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Microsoft stole my Chrome tabs, and it wants yours too

Microsoft stole my Chrome tabs, and it wants yours too

Last week, I turned on my PC, installed a Windows update, and rebooted to find that Microsoft Edge was automatically open along with the Chrome tab I was working on before the update. I don't use Microsoft Edge regularly, and I have Google Chrome set as my default browser. As my eyes blurred at 9 a.m., it took me a moment to realize that Microsoft Edge had taken over in Chrome where I left off. I couldn't believe my eyes.

I never imported my data into Microsoft Edge, nor did I confirm whether I wanted to import my tabs or not. But here Edge was automatically opening after Windows update along with all the Chrome tabs I was working on. I didn't even realize I was using Edge at first, and I was confused as to why all my tabs were suddenly logged out.

After the shock wore off, I focused on making sure I didn't accidentally allow this behavior. I found a setting in Microsoft Edge that imports data from Google Chrome on each launch. "Always have access to your recent browsing data whenever you browse on Microsoft Edge," Microsoft's description of the feature in Edge reads. This setting was disabled, and I was never asked to turn it on. You can check the setting at edge://settings/profile/importbrowsingdata.

So I went to install the same Windows update on the laptop, which actually resulted in it failing and I had to do a system restore. Once the system restore completed, the same thing happened. Edge opened automatically along with all my Chrome tabs. I haven't been able to replicate this behavior on other PCs, but several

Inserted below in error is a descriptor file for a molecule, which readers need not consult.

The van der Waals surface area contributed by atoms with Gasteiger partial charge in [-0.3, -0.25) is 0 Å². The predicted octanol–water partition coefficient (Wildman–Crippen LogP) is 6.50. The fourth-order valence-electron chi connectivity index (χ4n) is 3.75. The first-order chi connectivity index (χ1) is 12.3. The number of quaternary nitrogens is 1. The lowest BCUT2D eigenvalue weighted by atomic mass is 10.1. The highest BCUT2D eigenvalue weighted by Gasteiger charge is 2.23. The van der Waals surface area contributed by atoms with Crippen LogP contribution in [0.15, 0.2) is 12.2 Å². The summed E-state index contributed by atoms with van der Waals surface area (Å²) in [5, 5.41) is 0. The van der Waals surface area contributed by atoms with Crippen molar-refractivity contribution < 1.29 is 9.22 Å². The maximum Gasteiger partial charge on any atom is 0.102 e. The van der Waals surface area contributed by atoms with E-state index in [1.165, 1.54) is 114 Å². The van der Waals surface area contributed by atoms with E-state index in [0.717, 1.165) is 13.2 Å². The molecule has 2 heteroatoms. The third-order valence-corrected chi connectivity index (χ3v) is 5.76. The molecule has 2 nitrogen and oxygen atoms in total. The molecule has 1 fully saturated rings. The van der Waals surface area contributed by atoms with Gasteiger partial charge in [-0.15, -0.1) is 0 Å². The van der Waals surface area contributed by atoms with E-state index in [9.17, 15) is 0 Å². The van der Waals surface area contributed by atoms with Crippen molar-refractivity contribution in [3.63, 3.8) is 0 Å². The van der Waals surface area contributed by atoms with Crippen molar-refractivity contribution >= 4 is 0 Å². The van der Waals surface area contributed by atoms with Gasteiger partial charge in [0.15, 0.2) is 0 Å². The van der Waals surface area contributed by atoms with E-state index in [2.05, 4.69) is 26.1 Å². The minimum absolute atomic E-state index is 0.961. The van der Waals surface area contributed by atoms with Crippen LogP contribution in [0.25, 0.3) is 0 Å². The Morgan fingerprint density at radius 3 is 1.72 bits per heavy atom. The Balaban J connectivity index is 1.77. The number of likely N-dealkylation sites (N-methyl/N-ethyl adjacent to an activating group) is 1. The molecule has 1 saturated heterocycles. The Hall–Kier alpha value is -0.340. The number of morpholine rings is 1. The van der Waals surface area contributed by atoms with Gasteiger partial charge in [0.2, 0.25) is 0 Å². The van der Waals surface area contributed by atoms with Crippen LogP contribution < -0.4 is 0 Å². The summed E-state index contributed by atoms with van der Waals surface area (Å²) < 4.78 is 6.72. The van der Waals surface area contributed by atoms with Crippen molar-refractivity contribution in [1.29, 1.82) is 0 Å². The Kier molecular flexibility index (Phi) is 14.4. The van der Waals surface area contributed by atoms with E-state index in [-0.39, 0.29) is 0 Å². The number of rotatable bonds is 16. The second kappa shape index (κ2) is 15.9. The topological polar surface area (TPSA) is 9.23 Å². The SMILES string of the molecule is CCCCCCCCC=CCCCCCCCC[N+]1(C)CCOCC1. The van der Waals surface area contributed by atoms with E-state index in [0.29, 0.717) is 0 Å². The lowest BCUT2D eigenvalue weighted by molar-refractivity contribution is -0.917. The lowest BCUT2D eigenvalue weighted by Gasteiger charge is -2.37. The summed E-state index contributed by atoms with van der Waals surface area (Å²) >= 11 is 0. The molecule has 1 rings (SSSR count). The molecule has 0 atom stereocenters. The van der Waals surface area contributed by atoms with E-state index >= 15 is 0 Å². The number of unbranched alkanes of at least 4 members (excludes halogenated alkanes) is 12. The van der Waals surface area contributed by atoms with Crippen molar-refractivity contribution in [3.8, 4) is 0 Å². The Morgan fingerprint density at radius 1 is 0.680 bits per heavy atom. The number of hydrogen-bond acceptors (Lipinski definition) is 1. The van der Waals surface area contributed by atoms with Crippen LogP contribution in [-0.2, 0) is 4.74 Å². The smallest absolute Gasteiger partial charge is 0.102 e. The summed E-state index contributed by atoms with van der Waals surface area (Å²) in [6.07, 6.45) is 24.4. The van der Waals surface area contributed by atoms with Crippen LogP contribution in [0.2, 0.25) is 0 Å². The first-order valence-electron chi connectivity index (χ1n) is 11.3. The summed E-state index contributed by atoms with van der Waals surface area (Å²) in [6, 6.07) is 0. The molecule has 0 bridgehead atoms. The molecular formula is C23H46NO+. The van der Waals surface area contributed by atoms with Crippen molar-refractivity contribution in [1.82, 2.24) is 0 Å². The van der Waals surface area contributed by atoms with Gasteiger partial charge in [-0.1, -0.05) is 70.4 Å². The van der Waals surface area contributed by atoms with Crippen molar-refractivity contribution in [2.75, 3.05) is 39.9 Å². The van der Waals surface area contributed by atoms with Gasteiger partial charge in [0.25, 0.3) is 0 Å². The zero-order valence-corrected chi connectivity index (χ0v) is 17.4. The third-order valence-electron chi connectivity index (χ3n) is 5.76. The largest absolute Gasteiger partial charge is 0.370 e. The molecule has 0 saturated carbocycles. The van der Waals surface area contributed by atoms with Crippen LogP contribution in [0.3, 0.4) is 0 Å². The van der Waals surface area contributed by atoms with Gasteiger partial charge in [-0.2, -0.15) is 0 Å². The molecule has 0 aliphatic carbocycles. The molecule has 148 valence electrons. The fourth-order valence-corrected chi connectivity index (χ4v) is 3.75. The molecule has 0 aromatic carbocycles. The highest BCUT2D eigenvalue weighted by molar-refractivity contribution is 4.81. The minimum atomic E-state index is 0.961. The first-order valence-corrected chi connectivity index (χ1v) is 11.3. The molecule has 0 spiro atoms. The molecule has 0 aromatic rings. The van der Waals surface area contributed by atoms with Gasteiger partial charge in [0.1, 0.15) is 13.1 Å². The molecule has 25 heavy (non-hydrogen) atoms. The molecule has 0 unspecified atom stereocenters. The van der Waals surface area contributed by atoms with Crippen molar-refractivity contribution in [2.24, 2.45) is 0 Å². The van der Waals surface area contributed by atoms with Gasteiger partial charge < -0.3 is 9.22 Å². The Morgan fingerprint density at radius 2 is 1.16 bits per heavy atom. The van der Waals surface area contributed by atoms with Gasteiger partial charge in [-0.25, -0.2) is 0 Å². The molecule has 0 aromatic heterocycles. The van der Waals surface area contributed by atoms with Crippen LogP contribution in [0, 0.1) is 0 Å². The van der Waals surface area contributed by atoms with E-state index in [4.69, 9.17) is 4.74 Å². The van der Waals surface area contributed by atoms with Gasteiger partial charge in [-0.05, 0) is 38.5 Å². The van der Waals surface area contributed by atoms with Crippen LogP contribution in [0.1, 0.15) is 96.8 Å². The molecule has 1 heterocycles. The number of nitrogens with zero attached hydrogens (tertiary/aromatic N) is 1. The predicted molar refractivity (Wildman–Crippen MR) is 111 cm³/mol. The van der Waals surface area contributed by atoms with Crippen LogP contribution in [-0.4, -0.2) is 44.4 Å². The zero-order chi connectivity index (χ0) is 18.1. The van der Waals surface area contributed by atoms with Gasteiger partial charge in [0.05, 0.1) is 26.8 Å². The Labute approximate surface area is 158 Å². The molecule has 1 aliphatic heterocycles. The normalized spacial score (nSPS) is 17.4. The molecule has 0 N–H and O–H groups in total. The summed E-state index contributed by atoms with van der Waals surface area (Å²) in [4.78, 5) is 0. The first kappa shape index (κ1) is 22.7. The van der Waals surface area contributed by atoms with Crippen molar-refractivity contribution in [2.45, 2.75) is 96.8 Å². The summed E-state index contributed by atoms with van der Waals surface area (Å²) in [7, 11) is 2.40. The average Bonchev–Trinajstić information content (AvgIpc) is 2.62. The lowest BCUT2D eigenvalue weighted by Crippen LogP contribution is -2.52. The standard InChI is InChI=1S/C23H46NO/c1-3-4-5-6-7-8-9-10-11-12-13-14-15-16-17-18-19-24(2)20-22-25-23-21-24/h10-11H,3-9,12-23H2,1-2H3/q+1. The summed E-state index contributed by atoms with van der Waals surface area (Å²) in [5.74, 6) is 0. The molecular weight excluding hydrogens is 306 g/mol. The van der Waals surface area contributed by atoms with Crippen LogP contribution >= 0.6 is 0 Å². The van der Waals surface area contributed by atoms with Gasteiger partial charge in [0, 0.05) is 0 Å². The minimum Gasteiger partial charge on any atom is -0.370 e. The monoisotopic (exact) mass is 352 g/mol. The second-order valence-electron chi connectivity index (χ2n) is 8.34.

It seems this is all related to the largely unreported import feature in Microsoft Edge which I confirmed was disabled on my system. Zack Edwards, a privacy and data supply chain researcher, recently installed Windows and replied to my post on

With your confirmation, Microsoft Edge will regularly fetch data from other browsers available on your Windows device. This data includes your favourites, browsing history, cookies, autofill data, extensions, settings and other browsing data.

Microsoft says the data import is completed locally and stored locally, but if you sign in and sync your browsing data it will be sent to Microsoft. Microsoft Windows displays a large blue Accept button to encourage users to enable the feature, displaying a darker "Not Now" button if you want to opt out.

I'm not entirely sure how Microsoft Edge automatically opened and imported my Chrome browser data without enabling this setting. I noticed on my PC that morning after installing the update a full-screen prompt appeared, much like the one Microsoft uses to encourage people to switch to Edge and Bing after a Windows update. The prompt appeared but disappeared in less than a second, so it's possible that this dialog crashed and Edge decided to import anyway.

I asked Microsoft for comment on what I saw, but the company did not respond in time for publication.

I'm not alone in experiencing this. Many Windows users have been reporting this for months and have turned to Reddit and Microsoft's own support forums for help. Posters have confirmed that the same feature is disabled, but data continues to be imported.

Maybe it was just a bug for me this time, or maybe I'm about to experience what other people have been complaining about for months. But it is clear that Microsoft is introducing a feature to automatically import Chrome, Firefox or other browser data from any web browser that is not Edge. This may be a useful feature for some people, but if it is faulty, Microsoft needs to fix it quickly.

Given the full-screen prompt that disappeared just before I experienced the problem, how Microsoft convinces people to turn on this setting will also be important. Microsoft is already creating full-screen prompts after some Windows updates to try to entice people to switch to Microsoft Edge and Bing as default.

It's not always obvious to consumers what exactly they're changing, especially when Microsoft hides things as "recommended" browser settings. It's easier to press a big blue Yes button instead of a "Not Now" button that is less prominent. Microsoft has a history of using tactics seen by bloatware and spyware developers to promote its web browser. These include Windows Update

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